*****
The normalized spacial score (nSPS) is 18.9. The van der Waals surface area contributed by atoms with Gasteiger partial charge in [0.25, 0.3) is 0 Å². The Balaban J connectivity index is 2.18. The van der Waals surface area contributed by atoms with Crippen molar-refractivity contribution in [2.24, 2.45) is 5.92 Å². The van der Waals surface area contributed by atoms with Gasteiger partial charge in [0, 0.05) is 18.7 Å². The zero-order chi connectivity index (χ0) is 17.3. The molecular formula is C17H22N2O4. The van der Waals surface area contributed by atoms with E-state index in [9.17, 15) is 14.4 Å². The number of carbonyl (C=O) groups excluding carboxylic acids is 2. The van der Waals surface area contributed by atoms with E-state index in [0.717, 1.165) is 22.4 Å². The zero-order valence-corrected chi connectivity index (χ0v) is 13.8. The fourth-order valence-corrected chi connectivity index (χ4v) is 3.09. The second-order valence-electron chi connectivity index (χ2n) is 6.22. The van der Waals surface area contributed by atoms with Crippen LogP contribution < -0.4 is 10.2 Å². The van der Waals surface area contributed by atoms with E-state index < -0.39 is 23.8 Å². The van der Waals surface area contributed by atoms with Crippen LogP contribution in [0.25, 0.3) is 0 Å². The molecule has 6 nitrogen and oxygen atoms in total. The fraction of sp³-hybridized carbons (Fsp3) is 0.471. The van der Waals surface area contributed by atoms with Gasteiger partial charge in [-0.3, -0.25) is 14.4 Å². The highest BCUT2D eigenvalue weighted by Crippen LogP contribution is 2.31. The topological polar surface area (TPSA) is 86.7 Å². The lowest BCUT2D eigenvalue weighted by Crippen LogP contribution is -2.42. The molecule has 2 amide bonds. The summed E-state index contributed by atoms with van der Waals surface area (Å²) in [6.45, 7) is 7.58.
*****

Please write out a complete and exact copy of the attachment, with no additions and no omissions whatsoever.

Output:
The normalized spacial score (nSPS) is 18.9. The van der Waals surface area contributed by atoms with Gasteiger partial charge in [0.25, 0.3) is 0 Å². The Balaban J connectivity index is 2.18. The van der Waals surface area contributed by atoms with Crippen molar-refractivity contribution in [2.24, 2.45) is 5.92 Å². The van der Waals surface area contributed by atoms with Gasteiger partial charge in [0, 0.05) is 18.7 Å². The zero-order chi connectivity index (χ0) is 17.3. The molecular formula is C17H22N2O4. The van der Waals surface area contributed by atoms with E-state index in [9.17, 15) is 14.4 Å². The number of carbonyl (C=O) groups excluding carboxylic acids is 2. The van der Waals surface area contributed by atoms with E-state index in [0.717, 1.165) is 22.4 Å². The zero-order valence-corrected chi connectivity index (χ0v) is 13.8. The fourth-order valence-corrected chi connectivity index (χ4v) is 3.09. The second-order valence-electron chi connectivity index (χ2n) is 6.22. The van der Waals surface area contributed by atoms with Crippen LogP contribution < -0.4 is 10.2 Å². The van der Waals surface area contributed by atoms with E-state index < -0.39 is 23.8 Å². The van der Waals surface area contributed by atoms with Crippen LogP contribution in [0.25, 0.3) is 0 Å². The molecule has 6 nitrogen and oxygen atoms in total. The fraction of sp³-hybridized carbons (Fsp3) is 0.471. The van der Waals surface area contributed by atoms with Gasteiger partial charge in [-0.3, -0.25) is 14.4 Å². The highest BCUT2D eigenvalue weighted by Crippen LogP contribution is 2.31. The topological polar surface area (TPSA) is 86.7 Å². The lowest BCUT2D eigenvalue weighted by Crippen LogP contribution is -2.42. The molecule has 2 amide bonds. The summed E-state index contributed by atoms with van der Waals surface area (Å²) in [6.45, 7) is 7.58.